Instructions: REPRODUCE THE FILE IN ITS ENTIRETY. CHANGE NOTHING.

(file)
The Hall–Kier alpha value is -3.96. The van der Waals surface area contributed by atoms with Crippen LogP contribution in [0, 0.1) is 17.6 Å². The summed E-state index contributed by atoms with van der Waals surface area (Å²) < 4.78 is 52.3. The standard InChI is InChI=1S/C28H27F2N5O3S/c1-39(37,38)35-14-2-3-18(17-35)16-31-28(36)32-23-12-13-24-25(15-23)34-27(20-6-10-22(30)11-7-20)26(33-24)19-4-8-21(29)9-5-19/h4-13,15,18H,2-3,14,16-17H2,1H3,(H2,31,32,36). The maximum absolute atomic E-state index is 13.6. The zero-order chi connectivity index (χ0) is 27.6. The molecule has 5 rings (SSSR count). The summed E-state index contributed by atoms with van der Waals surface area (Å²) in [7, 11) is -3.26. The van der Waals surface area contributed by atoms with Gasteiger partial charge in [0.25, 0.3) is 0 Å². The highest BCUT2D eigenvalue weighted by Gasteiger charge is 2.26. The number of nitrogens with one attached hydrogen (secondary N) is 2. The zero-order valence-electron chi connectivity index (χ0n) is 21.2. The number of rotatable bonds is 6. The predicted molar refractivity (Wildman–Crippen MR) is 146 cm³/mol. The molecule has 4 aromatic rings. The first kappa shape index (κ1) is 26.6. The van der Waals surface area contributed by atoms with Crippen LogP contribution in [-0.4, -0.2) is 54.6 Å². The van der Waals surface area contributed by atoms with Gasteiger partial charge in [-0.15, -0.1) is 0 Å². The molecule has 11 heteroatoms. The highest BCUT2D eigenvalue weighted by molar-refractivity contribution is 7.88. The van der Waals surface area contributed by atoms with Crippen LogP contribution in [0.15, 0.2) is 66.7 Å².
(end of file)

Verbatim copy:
The Hall–Kier alpha value is -3.96. The van der Waals surface area contributed by atoms with Crippen LogP contribution in [0, 0.1) is 17.6 Å². The summed E-state index contributed by atoms with van der Waals surface area (Å²) < 4.78 is 52.3. The standard InChI is InChI=1S/C28H27F2N5O3S/c1-39(37,38)35-14-2-3-18(17-35)16-31-28(36)32-23-12-13-24-25(15-23)34-27(20-6-10-22(30)11-7-20)26(33-24)19-4-8-21(29)9-5-19/h4-13,15,18H,2-3,14,16-17H2,1H3,(H2,31,32,36). The maximum absolute atomic E-state index is 13.6. The zero-order chi connectivity index (χ0) is 27.6. The molecule has 5 rings (SSSR count). The summed E-state index contributed by atoms with van der Waals surface area (Å²) in [7, 11) is -3.26. The van der Waals surface area contributed by atoms with Gasteiger partial charge in [0.25, 0.3) is 0 Å². The highest BCUT2D eigenvalue weighted by Gasteiger charge is 2.26. The number of nitrogens with one attached hydrogen (secondary N) is 2. The zero-order valence-electron chi connectivity index (χ0n) is 21.2. The number of rotatable bonds is 6. The predicted molar refractivity (Wildman–Crippen MR) is 146 cm³/mol. The molecule has 4 aromatic rings. The first kappa shape index (κ1) is 26.6. The van der Waals surface area contributed by atoms with Crippen LogP contribution in [-0.4, -0.2) is 54.6 Å². The van der Waals surface area contributed by atoms with Gasteiger partial charge in [-0.15, -0.1) is 0 Å². The molecule has 11 heteroatoms. The highest BCUT2D eigenvalue weighted by molar-refractivity contribution is 7.88. The van der Waals surface area contributed by atoms with Crippen LogP contribution in [0.15, 0.2) is 66.7 Å².